As a multi-agency probe continues in Saradha scam, findings of one official investigation suggests that the group floated at least 279 companies to channelise money collected from gullible investors as part of a vast 'ponzi' network.
Most of these firms have been found to be 'inoperational' and were utilised for the sole purpose of multi-routing of funds to hide the money trail, while close to Rs 2,500 crore were raised by just four companies.
The probe, conducted by the corporate affairs ministry's white-collar crime investigation agency SFIO, also found that these four companies collected 96 per cent money from small investors who deposited less than Rs 50,000 each. The money was mobilised through a vast network of nearly 3 lakh agents, sources said citing an over 500-page SFIO probe report.
The scam, wherein lakhs of investors in West Bengal and neighbouring states were lured into illegal money pooling activities, came to light early last year amid allegations that a section of Trinamool Congress leaders were involved.
Initially, it came out to be known as 'Saradha chit fund scam' although none of Saradha group entities were registered as 'chit funds'. However, it has become the first major case in India to officially get a 'ponzi' tag after submission of final probe report of the Serious Fraud Investigation Office to the government.
Like a typical ponzi scheme, Saradha was found to be paying returns to older investors from money collected from newer subscribers to its 'bonds and policies'.
Such activities came to be known as ponzi schemes after Charles Ponzi, who became notorious in the US in the 1920s for deploying this technique while promising 50 per cent return on investments in 45 days and 100 per cent within 90 days.
In its over 500-page probe report, SFIO also concluded that Kolkata-based Saradha group was into money market operations but camouflaged it as real estate activities.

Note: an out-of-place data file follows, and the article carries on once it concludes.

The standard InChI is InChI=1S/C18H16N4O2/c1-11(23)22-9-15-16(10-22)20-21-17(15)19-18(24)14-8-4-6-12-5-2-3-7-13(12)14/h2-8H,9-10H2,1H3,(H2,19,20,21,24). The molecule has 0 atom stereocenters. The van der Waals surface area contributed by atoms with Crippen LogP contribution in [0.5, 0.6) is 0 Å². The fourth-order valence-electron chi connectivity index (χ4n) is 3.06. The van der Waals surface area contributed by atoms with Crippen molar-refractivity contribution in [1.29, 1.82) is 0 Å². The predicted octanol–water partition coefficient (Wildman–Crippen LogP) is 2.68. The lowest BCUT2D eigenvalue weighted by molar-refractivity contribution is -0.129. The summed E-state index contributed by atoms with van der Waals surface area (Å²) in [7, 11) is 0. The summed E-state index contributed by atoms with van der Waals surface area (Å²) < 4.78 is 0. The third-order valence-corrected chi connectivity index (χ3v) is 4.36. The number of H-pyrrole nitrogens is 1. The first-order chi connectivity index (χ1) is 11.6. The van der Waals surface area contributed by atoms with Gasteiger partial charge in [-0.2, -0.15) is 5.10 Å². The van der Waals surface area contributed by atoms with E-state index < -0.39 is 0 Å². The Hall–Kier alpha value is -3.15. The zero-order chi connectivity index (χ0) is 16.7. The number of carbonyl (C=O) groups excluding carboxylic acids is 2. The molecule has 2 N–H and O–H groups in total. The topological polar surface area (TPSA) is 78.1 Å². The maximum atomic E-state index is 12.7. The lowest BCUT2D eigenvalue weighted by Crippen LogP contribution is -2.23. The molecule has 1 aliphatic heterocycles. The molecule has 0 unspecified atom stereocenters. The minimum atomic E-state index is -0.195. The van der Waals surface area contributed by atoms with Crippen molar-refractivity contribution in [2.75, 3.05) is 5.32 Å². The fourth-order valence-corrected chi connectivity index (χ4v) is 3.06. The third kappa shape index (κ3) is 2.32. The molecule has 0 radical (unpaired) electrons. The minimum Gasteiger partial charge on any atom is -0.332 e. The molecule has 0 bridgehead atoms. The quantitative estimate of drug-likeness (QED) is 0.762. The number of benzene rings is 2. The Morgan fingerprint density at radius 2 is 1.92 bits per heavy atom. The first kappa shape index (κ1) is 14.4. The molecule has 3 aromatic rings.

"The intention to defraud is evident from the fact that funds mobilised were not productively utilised for generating surplus. Rather, funds were swindled away in acquiring loss making media companies for extraneous reasons and misappropriating the funds," SFIO said.
The probe agency has recommended action against Saradha group and its directors on accounts of more than 20 violations including falsification of accounts.
Observing that the West Bengal police only made available ‘limited information’, SFIO said that "detailed investigation could be made only in respect of the four fund raising companies Saradha Printing & Publication Pvt Ltd, Bengal Media Pvt Ltd and Global Automobiles Pvt Ltd".
According to SFIO, Saradha Group chief Sudipta Sen, who is currently in jail, was a director in 160 companies and his son Subhojit Sen in 64 companies.
The SFIO, however, could not definitely establish the money trail for utilisation of funds, as most transactions took place in cash. The funds routed through banking channels were mostly used for acquisition of 'assets and other investments'.